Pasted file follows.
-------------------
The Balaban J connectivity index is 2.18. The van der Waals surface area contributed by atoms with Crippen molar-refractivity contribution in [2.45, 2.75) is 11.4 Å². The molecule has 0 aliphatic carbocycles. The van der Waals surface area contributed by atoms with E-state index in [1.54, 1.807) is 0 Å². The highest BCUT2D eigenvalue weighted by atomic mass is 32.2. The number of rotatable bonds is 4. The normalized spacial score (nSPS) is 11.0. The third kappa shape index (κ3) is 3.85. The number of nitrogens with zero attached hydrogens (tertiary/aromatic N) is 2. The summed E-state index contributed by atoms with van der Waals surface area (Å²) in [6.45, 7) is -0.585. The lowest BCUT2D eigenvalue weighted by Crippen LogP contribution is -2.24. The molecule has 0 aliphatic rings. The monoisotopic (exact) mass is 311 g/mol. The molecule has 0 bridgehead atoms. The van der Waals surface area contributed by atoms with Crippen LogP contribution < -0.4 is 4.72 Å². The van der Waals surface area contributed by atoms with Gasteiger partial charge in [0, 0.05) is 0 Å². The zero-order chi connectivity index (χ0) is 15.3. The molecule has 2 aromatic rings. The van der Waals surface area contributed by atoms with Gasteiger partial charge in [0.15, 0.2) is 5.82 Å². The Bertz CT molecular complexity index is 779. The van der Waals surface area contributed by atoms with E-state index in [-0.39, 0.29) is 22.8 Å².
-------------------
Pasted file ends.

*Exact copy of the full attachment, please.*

The Balaban J connectivity index is 2.18. The van der Waals surface area contributed by atoms with Crippen molar-refractivity contribution in [2.45, 2.75) is 11.4 Å². The molecule has 0 aliphatic carbocycles. The van der Waals surface area contributed by atoms with E-state index in [1.54, 1.807) is 0 Å². The highest BCUT2D eigenvalue weighted by atomic mass is 32.2. The number of rotatable bonds is 4. The normalized spacial score (nSPS) is 11.0. The third kappa shape index (κ3) is 3.85. The number of nitrogens with zero attached hydrogens (tertiary/aromatic N) is 2. The summed E-state index contributed by atoms with van der Waals surface area (Å²) in [6.45, 7) is -0.585. The lowest BCUT2D eigenvalue weighted by Crippen LogP contribution is -2.24. The molecule has 0 aliphatic rings. The monoisotopic (exact) mass is 311 g/mol. The molecule has 0 bridgehead atoms. The van der Waals surface area contributed by atoms with Crippen LogP contribution < -0.4 is 4.72 Å². The van der Waals surface area contributed by atoms with Gasteiger partial charge in [0, 0.05) is 0 Å². The zero-order chi connectivity index (χ0) is 15.3. The molecule has 2 aromatic rings. The van der Waals surface area contributed by atoms with Gasteiger partial charge in [0.15, 0.2) is 5.82 Å². The Bertz CT molecular complexity index is 779. The van der Waals surface area contributed by atoms with E-state index in [-0.39, 0.29) is 22.8 Å².